Every year the choice of books, equipment and software for astronomers grows more dizzying.
If you are shopping for yourself you should have a pretty good idea of what you want. For a probably non-astronomical friend or relative the issue can become really difficult. If your family astronomer is an experienced one, he or she should know what Santa should drop off at Christmas, and be considerate enough to drop a few hints. Listen hard for them. However, if you are encouraging a beginner, things get more complicated. Good choices can start a lifetime of discovery and enjoyment. I hope this article is of some help.
All backyard astronomers need a planisphere. This consists of two plastic discs with a rivet through the middle, so that one can rotate over the other. The lower disc has a star map on it and a calendar around the edge. The top disc has a window in it and local standard time around the edge. Set the time on the date and the window will show the constellations in that sky at that time. Get the plastic model, not the cardboard one, and select the one for your latitude. Add to this a copy of the Observer’s Handbook, published each year by the Royal Astronomical Society of Canada. This provides information on eclipses and other astronomical events, when and what planets are visible in the sky, and a wealth of other astronomical data. This book is invaluable.
Our minds naturally turn to telescopes as presents for astronomers. However, this is a potential disaster area. Many department stores offer impressive looking instruments, offering incredible magnifications at affordable prices. In almost all cases these gadgets are useless, in fact non-functional. Moreover the people selling them know little about them. One local store had one of these telescopes on display. It had been rendered even more useless by having been wrongly assembled. For good advice on telescopes and binoculars, along with a lot of other useful material, Terence Dickensonís book Nightwatch remains a good source. You can use it for advice in choosing the other presents and then make it an additional gift.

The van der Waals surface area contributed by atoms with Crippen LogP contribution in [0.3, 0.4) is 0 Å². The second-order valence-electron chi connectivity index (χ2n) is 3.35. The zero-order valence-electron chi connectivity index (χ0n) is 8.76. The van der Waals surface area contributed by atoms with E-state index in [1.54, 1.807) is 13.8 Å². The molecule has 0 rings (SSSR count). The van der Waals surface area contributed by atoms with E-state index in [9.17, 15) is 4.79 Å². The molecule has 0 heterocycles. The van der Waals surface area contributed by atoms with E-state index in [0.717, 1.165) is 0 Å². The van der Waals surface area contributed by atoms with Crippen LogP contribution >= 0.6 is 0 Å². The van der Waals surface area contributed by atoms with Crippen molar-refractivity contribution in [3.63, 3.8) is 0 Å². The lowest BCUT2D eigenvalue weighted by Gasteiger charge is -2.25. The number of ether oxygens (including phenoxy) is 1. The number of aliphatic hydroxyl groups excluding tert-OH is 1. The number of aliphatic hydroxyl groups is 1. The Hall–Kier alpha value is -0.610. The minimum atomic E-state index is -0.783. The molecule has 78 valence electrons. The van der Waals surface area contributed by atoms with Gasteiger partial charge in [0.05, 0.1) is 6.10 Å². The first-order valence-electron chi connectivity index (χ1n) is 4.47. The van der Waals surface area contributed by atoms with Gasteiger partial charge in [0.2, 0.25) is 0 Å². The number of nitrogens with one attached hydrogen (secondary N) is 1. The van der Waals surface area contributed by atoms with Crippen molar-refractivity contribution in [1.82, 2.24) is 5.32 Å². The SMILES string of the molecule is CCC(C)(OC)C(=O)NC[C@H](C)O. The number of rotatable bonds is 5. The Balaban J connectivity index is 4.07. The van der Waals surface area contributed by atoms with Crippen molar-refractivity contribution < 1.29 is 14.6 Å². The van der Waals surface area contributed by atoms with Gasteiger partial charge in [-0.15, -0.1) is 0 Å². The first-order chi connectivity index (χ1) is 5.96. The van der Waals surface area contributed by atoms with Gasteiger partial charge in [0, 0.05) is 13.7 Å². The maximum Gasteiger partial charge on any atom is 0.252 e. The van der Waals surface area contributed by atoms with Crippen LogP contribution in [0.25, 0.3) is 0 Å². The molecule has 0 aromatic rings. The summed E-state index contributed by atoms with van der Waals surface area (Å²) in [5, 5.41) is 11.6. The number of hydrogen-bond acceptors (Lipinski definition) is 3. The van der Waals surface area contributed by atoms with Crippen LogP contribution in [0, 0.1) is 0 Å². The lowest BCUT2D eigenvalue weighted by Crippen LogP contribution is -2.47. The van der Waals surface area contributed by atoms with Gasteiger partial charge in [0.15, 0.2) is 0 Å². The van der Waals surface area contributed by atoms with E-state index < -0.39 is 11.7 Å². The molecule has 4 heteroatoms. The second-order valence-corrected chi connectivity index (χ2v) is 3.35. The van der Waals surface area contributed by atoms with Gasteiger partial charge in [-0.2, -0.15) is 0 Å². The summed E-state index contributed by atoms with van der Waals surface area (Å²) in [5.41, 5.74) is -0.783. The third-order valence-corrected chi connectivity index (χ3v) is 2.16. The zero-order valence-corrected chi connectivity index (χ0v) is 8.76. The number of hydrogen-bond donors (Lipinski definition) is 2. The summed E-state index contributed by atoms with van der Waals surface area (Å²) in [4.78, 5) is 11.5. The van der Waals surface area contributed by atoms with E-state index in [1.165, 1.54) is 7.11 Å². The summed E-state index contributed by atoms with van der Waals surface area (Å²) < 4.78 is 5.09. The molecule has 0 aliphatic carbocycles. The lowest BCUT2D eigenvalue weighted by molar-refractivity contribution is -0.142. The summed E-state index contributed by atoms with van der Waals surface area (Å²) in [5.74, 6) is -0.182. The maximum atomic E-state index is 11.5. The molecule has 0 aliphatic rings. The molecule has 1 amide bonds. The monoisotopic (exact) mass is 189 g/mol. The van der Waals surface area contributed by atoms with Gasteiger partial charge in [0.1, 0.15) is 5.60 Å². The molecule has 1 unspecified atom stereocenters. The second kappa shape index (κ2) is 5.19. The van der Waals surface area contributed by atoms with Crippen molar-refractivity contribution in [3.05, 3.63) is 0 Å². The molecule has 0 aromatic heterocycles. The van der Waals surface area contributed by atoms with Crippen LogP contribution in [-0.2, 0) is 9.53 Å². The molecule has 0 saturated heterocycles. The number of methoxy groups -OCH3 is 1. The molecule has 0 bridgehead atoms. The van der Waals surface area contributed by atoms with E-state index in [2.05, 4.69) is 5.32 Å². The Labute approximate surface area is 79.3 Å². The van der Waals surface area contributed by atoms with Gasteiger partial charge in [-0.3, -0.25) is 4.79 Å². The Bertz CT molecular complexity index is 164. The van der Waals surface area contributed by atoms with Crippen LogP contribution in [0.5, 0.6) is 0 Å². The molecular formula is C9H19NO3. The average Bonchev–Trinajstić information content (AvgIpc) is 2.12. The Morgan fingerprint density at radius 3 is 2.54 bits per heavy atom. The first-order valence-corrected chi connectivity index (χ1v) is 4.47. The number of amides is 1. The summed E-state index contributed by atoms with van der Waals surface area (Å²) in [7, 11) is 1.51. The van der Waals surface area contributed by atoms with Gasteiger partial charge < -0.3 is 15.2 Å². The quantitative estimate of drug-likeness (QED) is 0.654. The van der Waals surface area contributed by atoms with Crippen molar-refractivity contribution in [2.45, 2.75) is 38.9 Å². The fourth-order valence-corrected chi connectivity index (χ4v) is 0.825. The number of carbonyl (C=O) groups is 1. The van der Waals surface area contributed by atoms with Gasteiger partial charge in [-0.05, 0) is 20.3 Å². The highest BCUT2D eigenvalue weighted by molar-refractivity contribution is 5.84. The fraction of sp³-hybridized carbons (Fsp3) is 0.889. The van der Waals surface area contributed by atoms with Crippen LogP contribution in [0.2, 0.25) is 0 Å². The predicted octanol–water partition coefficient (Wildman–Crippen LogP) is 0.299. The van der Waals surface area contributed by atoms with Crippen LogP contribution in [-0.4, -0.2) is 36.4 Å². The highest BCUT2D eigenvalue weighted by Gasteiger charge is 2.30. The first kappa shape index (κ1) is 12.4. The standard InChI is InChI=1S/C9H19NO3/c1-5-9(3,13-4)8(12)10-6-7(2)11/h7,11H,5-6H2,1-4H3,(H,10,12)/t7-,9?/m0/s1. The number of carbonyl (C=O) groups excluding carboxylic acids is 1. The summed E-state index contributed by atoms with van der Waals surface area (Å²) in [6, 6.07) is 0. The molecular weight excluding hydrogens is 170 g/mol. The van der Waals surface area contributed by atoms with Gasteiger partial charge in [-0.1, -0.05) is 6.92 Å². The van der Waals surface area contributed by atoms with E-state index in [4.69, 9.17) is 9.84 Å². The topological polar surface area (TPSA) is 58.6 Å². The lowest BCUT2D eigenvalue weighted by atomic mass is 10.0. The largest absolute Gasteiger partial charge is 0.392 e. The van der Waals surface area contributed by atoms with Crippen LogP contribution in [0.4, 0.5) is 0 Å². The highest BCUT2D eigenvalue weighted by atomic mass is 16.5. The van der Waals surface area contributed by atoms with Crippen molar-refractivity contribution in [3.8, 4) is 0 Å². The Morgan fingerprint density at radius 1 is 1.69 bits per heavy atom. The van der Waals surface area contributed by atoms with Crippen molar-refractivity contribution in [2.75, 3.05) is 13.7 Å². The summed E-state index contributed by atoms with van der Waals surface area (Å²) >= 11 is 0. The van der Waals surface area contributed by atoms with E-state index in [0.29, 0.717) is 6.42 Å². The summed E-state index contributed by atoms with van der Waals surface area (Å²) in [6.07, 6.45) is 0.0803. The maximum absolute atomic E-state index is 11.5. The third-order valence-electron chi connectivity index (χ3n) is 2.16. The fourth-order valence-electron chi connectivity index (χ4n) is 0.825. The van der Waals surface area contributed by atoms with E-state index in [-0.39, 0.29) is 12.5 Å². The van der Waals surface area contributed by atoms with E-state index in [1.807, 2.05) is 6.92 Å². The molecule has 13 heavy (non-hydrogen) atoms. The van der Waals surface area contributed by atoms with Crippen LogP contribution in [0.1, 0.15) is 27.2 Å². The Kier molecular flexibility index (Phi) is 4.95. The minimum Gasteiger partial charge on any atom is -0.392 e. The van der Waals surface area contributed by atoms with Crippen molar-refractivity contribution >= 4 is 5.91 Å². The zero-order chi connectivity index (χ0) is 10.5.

Your family astronomer’s first telescope should be good binoculars. A pair of 7×50’s (seven times magnification with 50mm diameter objective lenses) would be a good start. These are great for astronomy and also wildlife viewing. Get the best ones you can afford and try them out first. Binoculars consist of two telescopes, fitted together so they are looking in exactly the same direction. Many cheap binoculars have the two telescopes not lined up properly. Your brain can correct for this at the expense of discomfort and eventually a headache. It should be possible right from the start to adjust binoculars so they are completely comfortable to use.
A telescope for a beginner should be easy to use. If it is intended for a small family astronomer, size and weight are an issue. Get a small refractor telescope (the traditional telescope with a lens at each end). It should have an objective lens with a diameter of at least 50mm. Astronomical objects are faint, and the larger the objective lens, the more light it collects and the brighter the image. Eyepieces need to be interchangeable, to suit different kinds of observation, so make sure the telescope uses standard eyepiece sizes: 1.25 or 2 inches.
Lastly, good, firm tripod is essential. If possible, do your shopping at the local science store, face-to-face with an expert. Otherwise there are telescope dealers on the web, in which case it would be a good idea to contact the local astronomy club for advice. A membership in that club might be a nice, additional present. Sharing a hobby with others helps it grow and increases the enjoyment. Merry Christmas!
Venus shines brilliantly in the predawn sky, like a searchlight, with Jupiter above it and almost as bright. Mars, much fainter, lies between them. The Moon will be New on the 11th.
Ken Tapping is an astronomer with the National Research Council’s Dominion Radio Astrophysical Observatory, Penticton.